Superstition abounds. Favreau and Rhodes are growing beards that they said they would not shave until after Election Day. That day, the group plans to meet for lunch at the Gage, the Chicago restaurant where they ate on Election Day four years ago.

‘‘There is a sense on this trip of going all the way back to the beginning,’’ Rhodes said. In drafting the final version of the president’s stump speech, Favreau said the president’s aides were reminiscing about the language in his first speech as a candidate.

Now 31 and contemplating a life outside of politics, Favreau said, ‘‘Never in my life will I have another experience like this.’’

Bill Clinton has become the workhorse of the campaign, stumping tirelessly for the president across the battleground states, sometimes several each day. And Obama is showing his gratitude, heaping praise on the 42d president in his stump speech.

‘‘For eight years, we had a president who shared our beliefs: His name was Bill Clinton,’’ Obama said in Lima, Ohio. ‘‘By the end of President Clinton’s second term, America had created 23 million new jobs. Incomes were up. Poverty was down. Our deficit became the biggest surplus in history.’’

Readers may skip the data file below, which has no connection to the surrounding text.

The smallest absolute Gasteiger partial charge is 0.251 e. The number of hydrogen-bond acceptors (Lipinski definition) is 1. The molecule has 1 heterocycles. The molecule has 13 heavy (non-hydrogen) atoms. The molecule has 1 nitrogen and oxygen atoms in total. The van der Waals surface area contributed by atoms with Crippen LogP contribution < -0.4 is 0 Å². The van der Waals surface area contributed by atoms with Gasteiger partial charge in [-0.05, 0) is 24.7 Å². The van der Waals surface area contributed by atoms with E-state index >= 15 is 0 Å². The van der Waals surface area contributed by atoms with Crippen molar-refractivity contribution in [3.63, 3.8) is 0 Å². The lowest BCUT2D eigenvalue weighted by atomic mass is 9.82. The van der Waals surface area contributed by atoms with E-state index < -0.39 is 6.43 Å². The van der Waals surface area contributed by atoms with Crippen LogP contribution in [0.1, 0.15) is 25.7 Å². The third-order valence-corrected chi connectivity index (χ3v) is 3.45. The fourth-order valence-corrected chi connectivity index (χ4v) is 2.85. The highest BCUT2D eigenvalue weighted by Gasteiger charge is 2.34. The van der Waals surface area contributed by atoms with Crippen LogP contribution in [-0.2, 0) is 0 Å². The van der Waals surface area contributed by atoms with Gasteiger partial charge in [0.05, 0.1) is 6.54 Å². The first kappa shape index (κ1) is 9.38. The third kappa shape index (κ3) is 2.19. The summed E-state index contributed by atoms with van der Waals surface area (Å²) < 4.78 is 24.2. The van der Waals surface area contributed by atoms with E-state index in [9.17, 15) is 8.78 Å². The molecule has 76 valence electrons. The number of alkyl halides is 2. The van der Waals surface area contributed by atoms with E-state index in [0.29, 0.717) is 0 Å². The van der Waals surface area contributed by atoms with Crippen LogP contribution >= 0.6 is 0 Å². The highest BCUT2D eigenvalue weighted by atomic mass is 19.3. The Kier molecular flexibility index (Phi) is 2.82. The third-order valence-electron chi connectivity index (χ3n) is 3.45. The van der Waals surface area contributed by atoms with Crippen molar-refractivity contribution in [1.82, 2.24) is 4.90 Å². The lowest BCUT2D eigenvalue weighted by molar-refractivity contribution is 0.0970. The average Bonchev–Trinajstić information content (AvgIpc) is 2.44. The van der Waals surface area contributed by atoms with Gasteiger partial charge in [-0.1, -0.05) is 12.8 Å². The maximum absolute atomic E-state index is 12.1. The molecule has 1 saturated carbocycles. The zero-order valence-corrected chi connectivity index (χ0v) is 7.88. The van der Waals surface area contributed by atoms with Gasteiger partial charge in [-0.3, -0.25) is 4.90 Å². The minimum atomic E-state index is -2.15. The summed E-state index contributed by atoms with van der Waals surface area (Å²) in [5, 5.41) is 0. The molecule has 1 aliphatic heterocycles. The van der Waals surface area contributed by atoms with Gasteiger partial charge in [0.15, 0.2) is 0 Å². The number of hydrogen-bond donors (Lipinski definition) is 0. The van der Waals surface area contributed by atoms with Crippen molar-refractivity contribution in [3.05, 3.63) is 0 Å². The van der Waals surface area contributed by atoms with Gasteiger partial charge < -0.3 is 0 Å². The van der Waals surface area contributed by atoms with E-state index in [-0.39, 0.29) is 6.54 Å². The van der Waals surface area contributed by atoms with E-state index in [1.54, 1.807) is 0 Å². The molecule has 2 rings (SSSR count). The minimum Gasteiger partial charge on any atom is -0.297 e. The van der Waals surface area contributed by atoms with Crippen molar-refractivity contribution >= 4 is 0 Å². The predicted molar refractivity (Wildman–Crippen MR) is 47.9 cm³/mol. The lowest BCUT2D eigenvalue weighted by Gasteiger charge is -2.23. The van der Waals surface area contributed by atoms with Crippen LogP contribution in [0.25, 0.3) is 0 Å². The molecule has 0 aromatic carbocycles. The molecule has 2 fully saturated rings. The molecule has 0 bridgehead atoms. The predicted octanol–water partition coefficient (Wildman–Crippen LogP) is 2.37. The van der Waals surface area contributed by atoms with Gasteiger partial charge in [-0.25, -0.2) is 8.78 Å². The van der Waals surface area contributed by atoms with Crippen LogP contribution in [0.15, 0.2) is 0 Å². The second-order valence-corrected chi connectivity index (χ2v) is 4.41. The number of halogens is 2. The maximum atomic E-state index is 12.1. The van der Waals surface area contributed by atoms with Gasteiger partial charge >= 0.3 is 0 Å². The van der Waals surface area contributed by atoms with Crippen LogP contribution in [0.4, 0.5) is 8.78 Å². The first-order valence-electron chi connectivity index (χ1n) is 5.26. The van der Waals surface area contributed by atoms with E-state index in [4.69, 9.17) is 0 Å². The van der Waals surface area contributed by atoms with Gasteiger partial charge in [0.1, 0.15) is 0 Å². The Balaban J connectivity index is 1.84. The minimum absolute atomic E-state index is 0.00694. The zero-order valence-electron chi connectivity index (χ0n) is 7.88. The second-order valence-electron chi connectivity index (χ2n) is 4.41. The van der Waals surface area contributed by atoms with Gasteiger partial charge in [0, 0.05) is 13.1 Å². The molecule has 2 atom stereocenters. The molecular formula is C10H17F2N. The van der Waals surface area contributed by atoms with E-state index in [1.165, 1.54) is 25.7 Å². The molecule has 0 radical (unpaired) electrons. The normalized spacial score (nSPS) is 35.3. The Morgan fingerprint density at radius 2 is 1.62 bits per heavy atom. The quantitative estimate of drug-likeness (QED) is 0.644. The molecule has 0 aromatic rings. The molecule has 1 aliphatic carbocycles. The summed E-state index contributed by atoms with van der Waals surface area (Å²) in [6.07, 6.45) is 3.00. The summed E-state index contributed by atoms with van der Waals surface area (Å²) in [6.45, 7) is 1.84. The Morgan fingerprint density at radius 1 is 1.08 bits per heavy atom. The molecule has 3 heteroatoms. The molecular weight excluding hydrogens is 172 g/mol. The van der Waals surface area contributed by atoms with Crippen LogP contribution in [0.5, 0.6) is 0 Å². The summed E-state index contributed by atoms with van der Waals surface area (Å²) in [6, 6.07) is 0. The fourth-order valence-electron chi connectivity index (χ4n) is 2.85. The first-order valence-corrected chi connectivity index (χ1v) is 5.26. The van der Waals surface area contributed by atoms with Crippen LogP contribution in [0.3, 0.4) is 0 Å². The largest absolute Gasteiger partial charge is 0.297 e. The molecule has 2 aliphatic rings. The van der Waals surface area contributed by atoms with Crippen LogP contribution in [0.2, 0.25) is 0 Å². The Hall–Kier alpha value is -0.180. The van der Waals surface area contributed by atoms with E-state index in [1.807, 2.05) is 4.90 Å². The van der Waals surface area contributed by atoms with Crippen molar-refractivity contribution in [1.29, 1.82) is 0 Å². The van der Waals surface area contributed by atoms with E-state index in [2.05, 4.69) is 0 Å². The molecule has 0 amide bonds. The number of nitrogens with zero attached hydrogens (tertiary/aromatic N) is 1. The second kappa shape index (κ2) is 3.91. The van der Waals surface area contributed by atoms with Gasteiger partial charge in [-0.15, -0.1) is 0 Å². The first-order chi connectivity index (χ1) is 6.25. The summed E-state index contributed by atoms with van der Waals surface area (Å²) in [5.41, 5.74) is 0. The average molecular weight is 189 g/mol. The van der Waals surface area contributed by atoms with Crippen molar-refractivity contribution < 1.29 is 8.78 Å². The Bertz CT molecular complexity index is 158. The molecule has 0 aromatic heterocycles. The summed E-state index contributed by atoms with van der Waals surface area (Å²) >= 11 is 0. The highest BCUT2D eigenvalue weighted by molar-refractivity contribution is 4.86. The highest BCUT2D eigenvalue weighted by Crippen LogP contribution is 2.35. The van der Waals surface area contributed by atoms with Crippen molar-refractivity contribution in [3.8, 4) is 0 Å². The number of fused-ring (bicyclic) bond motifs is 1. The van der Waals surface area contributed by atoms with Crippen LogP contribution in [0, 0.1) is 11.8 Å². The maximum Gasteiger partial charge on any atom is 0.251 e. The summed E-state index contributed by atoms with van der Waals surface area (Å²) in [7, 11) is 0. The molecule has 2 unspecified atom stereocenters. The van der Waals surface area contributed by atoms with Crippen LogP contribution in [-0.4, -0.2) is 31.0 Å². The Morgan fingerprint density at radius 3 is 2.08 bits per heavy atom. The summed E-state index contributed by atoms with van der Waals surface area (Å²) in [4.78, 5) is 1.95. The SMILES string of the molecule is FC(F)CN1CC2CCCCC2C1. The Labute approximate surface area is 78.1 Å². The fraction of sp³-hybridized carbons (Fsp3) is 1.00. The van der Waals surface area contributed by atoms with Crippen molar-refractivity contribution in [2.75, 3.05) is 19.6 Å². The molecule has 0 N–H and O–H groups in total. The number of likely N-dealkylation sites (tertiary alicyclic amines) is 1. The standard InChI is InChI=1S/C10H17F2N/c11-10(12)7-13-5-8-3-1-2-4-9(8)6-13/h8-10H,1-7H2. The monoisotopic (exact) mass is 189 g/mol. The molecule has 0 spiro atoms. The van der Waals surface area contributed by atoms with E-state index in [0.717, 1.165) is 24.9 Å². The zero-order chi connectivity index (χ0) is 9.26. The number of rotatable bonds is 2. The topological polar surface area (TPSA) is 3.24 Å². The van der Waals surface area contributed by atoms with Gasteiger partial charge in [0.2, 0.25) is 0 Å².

For three days last week, when the East Coast storm kept Obama off the trail, Clinton served as his proxy and validator, standing in for the president at rallies in Florida and Ohio. On Saturday, the two men appeared together for the first time, in Bristow, Va.

Clinton’s support is all the more striking, given the well-publicized chill in their relationship after the 2008 campaign. While Clinton is behind Obama now, he acknowledges it was not always so. “I am far more enthusiastic about him this time than I was last time,’’ he said Friday in Florida.

Brian MacQuarrie of the Globe staff contributed to this report.